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Today, the U.S. Department of Defense (DoD) celebrated lesbian, gay, bisexual, and transgender (LGBT) Pride Month at a #DoDPride celebration held at the Pentagon.

“Today’s event was an incredibly important celebration of diversity and the strength that it brings to our nation’s Armed Forces,” said AMPA President Ashley Broadway-Mack, who attended the event with other AMPA military families. “But while it was a time to celebrate the tremendous progress we’ve made within the Department of Defense, it was also a stark reminder of the work we still have to accomplish for full LGBT equality in the military. The continued delay in lifting the ban on open service for transgender service members is frustrating and deeply disappointing for so many of our families. It’s been almost a year since Secretary Carter made the historic announcement that the Pentagon would lift the ban, yet transgender service members and their families are still in limbo. These heroes have earned the right to be able to serve as their authentic selves, and we must ensure that happens.”

The DoD first started observing June as LGBT Pride Month in 2012, following the successful repeal of “Don’t Ask, Don’t Tell” (DADT). At this year’s event, Secretary of the Navy Ray Mabus gave remarks, and Under Secretary of the U.S. Army Patrick Murphy and Admiral Mike Mullen were honored for their leadership in the fight for LGBT equality in the military. The families of AMPA were also proud to provide the cake for this year’s event.

Secretary Carter also released a statement this year in celebration of LGBT Pride Month, saying, “Throughout our history, brave LGBT soldiers, sailors, airmen, Coast Guardsmen, and Marines have served and fought for our nation. Their readiness and willingness to serve has made our military stronger and our nation safer.” Read his full statement here.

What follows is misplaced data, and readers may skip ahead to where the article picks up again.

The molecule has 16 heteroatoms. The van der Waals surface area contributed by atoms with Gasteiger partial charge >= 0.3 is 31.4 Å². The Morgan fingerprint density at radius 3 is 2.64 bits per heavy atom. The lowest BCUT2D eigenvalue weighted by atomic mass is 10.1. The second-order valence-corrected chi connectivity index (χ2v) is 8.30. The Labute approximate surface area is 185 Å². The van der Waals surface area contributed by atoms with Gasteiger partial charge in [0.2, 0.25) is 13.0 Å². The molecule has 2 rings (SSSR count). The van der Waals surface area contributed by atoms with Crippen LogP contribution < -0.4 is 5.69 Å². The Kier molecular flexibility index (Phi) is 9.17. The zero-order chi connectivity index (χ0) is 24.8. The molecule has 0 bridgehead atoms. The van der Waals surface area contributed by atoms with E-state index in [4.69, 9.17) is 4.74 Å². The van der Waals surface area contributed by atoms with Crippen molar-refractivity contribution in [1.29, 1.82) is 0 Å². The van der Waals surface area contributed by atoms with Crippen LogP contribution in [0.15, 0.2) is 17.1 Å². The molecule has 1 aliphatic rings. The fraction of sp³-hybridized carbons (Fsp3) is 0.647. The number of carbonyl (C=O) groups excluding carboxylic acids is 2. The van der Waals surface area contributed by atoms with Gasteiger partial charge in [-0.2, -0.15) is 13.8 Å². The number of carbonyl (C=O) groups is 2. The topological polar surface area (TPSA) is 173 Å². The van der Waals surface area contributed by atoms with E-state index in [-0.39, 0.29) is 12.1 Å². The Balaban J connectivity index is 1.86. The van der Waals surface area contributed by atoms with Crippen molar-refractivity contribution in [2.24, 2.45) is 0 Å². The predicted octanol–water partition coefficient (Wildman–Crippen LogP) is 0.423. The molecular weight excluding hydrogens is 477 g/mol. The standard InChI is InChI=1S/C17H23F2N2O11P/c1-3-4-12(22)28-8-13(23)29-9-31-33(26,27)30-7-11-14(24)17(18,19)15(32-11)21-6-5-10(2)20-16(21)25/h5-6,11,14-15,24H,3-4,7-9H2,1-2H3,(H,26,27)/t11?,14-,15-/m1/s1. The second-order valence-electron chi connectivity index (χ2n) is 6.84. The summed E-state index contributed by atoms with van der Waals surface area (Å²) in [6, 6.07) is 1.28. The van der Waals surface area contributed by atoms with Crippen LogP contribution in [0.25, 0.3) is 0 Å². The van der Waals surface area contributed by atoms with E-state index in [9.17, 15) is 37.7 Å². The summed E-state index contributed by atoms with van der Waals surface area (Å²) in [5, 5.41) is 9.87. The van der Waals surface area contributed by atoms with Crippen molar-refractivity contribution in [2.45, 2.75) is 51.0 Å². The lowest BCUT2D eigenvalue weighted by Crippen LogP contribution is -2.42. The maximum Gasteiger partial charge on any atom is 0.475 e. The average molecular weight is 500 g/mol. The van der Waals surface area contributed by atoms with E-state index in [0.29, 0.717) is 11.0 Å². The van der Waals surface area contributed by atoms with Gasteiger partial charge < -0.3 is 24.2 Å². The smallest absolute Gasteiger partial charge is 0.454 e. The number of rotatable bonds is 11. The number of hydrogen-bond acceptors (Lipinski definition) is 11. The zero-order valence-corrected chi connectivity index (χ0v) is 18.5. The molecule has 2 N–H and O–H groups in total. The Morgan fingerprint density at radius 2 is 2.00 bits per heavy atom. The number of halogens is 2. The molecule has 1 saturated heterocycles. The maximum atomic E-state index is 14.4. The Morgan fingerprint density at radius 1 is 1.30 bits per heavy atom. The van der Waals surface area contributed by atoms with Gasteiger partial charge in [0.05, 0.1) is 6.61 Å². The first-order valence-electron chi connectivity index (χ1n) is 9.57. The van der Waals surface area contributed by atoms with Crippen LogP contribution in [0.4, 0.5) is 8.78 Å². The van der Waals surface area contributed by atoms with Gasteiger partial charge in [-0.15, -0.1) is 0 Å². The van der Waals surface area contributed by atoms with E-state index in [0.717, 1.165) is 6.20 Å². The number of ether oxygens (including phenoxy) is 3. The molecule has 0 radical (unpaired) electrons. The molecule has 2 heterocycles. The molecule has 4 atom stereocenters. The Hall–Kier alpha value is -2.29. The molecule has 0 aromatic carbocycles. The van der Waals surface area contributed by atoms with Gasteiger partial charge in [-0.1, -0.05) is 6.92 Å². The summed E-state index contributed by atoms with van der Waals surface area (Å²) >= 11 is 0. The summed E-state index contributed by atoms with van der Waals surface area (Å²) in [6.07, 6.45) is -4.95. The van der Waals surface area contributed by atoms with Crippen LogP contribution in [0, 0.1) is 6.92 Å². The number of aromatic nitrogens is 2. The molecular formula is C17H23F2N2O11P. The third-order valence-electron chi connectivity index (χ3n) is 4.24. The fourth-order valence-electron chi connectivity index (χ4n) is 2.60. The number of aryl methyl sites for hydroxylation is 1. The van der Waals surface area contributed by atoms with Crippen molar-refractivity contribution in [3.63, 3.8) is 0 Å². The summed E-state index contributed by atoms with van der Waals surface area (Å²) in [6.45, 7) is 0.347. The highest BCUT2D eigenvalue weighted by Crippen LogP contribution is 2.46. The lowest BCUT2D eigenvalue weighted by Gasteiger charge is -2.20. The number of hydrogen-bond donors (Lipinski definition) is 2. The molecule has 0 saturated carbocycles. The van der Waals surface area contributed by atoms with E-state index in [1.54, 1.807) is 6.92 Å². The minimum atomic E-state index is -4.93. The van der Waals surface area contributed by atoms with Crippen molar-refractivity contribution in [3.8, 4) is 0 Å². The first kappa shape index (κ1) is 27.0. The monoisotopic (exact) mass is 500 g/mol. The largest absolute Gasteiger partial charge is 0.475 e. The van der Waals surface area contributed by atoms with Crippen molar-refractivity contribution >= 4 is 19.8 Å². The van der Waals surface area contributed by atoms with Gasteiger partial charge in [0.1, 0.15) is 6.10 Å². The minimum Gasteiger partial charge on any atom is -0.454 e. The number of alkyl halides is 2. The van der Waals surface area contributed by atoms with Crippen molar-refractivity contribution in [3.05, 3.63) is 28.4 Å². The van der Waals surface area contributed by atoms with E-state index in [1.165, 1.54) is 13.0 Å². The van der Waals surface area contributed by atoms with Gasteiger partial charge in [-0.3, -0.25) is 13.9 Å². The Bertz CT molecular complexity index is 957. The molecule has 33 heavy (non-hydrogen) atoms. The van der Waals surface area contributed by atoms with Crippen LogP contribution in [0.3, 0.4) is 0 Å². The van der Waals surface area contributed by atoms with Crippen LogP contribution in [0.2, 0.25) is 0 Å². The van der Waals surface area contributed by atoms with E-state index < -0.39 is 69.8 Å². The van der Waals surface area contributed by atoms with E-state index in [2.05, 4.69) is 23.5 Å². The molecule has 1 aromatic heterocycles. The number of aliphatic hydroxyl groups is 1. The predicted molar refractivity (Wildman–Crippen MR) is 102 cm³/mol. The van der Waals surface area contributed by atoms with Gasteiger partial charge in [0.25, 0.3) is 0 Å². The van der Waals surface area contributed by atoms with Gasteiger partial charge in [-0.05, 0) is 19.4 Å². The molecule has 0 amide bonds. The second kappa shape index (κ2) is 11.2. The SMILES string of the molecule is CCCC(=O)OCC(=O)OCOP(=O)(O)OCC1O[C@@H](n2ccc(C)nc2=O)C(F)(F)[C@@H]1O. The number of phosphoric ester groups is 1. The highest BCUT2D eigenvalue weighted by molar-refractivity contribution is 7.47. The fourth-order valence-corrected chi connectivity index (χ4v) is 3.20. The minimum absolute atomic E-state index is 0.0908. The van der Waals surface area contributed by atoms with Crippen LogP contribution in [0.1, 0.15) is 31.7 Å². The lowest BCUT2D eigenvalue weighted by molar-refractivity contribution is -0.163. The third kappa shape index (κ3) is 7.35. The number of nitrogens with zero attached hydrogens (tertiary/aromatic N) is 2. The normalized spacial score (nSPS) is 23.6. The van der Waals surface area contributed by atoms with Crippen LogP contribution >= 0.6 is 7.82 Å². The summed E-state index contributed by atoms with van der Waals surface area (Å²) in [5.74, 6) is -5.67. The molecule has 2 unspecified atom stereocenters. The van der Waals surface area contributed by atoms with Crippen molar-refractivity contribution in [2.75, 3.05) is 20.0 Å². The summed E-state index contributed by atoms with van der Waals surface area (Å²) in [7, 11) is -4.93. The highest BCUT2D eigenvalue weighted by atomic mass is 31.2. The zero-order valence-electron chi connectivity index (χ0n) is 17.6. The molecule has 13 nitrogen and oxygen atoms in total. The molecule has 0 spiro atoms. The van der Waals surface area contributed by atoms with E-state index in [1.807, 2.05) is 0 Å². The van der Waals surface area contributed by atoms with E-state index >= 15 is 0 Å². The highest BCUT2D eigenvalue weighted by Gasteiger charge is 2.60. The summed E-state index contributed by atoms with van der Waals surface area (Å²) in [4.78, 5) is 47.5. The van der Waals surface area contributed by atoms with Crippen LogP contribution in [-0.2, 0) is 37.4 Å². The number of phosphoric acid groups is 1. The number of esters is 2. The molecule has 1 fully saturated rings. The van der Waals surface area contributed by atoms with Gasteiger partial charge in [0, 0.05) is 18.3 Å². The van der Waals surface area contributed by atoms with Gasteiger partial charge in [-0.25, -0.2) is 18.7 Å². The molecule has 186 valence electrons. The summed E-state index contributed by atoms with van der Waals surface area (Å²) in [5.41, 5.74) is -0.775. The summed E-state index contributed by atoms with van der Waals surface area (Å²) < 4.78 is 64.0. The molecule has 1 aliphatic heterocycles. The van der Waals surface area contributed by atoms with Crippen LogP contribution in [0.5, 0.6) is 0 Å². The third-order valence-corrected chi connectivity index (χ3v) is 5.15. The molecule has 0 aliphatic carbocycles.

In July of last year, Secretary Carter made history with an announcement that the DoD would finally update the outdated regulations that prevent open service by transgender service members and would take six months to assess the impact of the change and work out the details. The working group started with the presumption that “transgender persons can serve openly without adverse impact on military effectiveness and readiness, unless and except where objective, practical impediments are identified.”  Unfortunately almost a year later, those critically important changes have still not yet been made.

In June of 2015, the American Medical Association approved a resolution saying there is “no medically valid reason to exclude transgender individuals from service in the U.S. military.”

In March of 2015, AMPA launched an unprecedented joint report with the Transgender American Veterans Association (TAVA) highlighting the tremendous harm the outdated regulations inflict on military families. The report notes, “The outdated regulations serve no purpose and only dehumanize and prevent qualified and capable individuals from enlisting and serving. The ban perpetuates trauma to all those involved, both the service member and their family.” There are an estimated 15,500 transgender service members currently serving.

Check out the Department of Defense LGBT Pride Month website here.